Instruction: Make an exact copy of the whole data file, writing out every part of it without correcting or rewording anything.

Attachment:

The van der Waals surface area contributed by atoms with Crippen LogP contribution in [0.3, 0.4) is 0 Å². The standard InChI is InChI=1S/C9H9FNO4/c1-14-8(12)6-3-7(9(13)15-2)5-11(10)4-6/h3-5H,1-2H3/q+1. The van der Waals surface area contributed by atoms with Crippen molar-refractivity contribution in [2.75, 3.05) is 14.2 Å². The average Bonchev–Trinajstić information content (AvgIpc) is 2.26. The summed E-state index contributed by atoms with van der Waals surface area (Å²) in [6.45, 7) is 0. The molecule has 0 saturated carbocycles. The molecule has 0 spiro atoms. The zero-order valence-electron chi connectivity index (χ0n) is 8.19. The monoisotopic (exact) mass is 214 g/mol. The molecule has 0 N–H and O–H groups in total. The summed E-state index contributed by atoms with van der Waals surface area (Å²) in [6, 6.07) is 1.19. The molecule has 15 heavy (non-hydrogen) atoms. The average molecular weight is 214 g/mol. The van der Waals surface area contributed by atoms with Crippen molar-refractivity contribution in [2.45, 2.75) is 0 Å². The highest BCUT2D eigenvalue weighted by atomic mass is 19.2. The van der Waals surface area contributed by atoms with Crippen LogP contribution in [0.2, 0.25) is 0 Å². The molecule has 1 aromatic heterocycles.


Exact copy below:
The van der Waals surface area contributed by atoms with Crippen LogP contribution in [0.3, 0.4) is 0 Å². The standard InChI is InChI=1S/C9H9FNO4/c1-14-8(12)6-3-7(9(13)15-2)5-11(10)4-6/h3-5H,1-2H3/q+1. The van der Waals surface area contributed by atoms with Crippen molar-refractivity contribution in [2.75, 3.05) is 14.2 Å². The average Bonchev–Trinajstić information content (AvgIpc) is 2.26. The summed E-state index contributed by atoms with van der Waals surface area (Å²) in [6.45, 7) is 0. The molecule has 0 saturated carbocycles. The molecule has 0 spiro atoms. The zero-order valence-electron chi connectivity index (χ0n) is 8.19. The monoisotopic (exact) mass is 214 g/mol. The molecule has 0 N–H and O–H groups in total. The summed E-state index contributed by atoms with van der Waals surface area (Å²) in [6, 6.07) is 1.19. The molecule has 15 heavy (non-hydrogen) atoms. The average molecular weight is 214 g/mol. The van der Waals surface area contributed by atoms with Crippen molar-refractivity contribution in [2.45, 2.75) is 0 Å². The highest BCUT2D eigenvalue weighted by atomic mass is 19.2. The van der Waals surface area contributed by atoms with Crippen LogP contribution in [0.2, 0.25) is 0 Å². The molecule has 1 aromatic heterocycles.